Airbrushing God

    

    I remember once hearing an actress, in a surprising moment of honesty, tell about a conversation she had with an admiring female fan concerning a recently published photo of herself.  The photo, featuring of course a great deal of exposed skin, caused the fan to lament that she didn't have a body like the actress, to which the actress replied that she also lacked such a body, that the photo had been airbrushed to present her in the most desirable way possible.  What people saw was what he who held the airbrush wanted them to see, not who she actually was.  I wonder to what extent we have done this with God?  To what extent have we "airbrushed" Him in order to make Him more acceptable, more "user friendly" to the masses?  What aspect of Him have we sought to enhance, while at the same time covering up those parts of Him that many find "hard to take?"  When the Father looks at our finished portrait of Him, does He, like the actress, say, "That's not who I am."
     We make much of the love of God, and everyone loves to hear of it.  Yet we are so reluctant to speak of how His love is tempered by His holiness, that indeed, He cannot perfectly love apart from His holiness.  As Randy Alcorn writes, " Many modern Christians have reduced Him to a single attribute God.  Never mind that the angels in God's presence (Isaiah 6:3) do not cry out day and night 'Love, love, love,' but 'Holy, holy, holy is the Lord Almighty."  He goes on to say that we're right to rejoice in His mercy and love, but we can't forget that He is "relentlessly holy, righteous, and just."  Our version of His love seems to make mankind totally deserving of it.  He should love us because after all, we're good folks.  The true beauty of His love is that we're not deserving of His love at all, that we're a fallen race, born with a bent towards sin, and with hearts that want to run from Him, not to Him.  The wonder of His love is that in our sin, He loves us, but His holiness demands that our sin must be dealt with, and in Christ and His cross, in they alone, it is.  In Christ, it is dealt with, without Him, it will be dealt with still.  To try and get around this reality with a watered down God, Christ, and Gospel, is to present a God who not only isn't, but never was or ever will be.  The airbrushed version of Him, so popular today, can save no one.  Will never save anyone.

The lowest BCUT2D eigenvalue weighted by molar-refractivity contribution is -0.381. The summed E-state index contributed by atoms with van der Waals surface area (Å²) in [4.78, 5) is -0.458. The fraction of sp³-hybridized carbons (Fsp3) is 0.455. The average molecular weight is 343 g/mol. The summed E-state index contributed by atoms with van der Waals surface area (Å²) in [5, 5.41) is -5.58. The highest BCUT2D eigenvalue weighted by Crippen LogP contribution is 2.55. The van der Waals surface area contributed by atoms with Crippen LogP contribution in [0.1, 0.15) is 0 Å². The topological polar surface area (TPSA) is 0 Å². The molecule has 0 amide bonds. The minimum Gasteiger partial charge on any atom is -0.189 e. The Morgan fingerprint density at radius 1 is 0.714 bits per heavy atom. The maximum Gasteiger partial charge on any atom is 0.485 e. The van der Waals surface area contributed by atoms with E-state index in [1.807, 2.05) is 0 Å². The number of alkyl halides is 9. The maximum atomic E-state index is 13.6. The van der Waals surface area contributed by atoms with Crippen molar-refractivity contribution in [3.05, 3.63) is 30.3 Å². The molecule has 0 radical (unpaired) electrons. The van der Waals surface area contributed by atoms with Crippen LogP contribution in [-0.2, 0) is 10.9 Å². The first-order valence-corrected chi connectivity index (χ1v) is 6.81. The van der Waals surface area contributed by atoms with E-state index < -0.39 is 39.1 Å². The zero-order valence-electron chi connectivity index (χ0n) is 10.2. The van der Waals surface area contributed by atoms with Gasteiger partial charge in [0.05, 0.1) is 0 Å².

One way or another, we who are His, will paint a portrait of Him with our lives, our message, our church.  Will that portrait be one that displays Him as He truly is, or an airbrushed version that has wide appeal, but no power to save or transform?  One is painted in the blood of Christ.  The other, in the artificial colors of the culture we live in.  Which is ours?

Blessings,
Pastor O 
     
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  April 2018  
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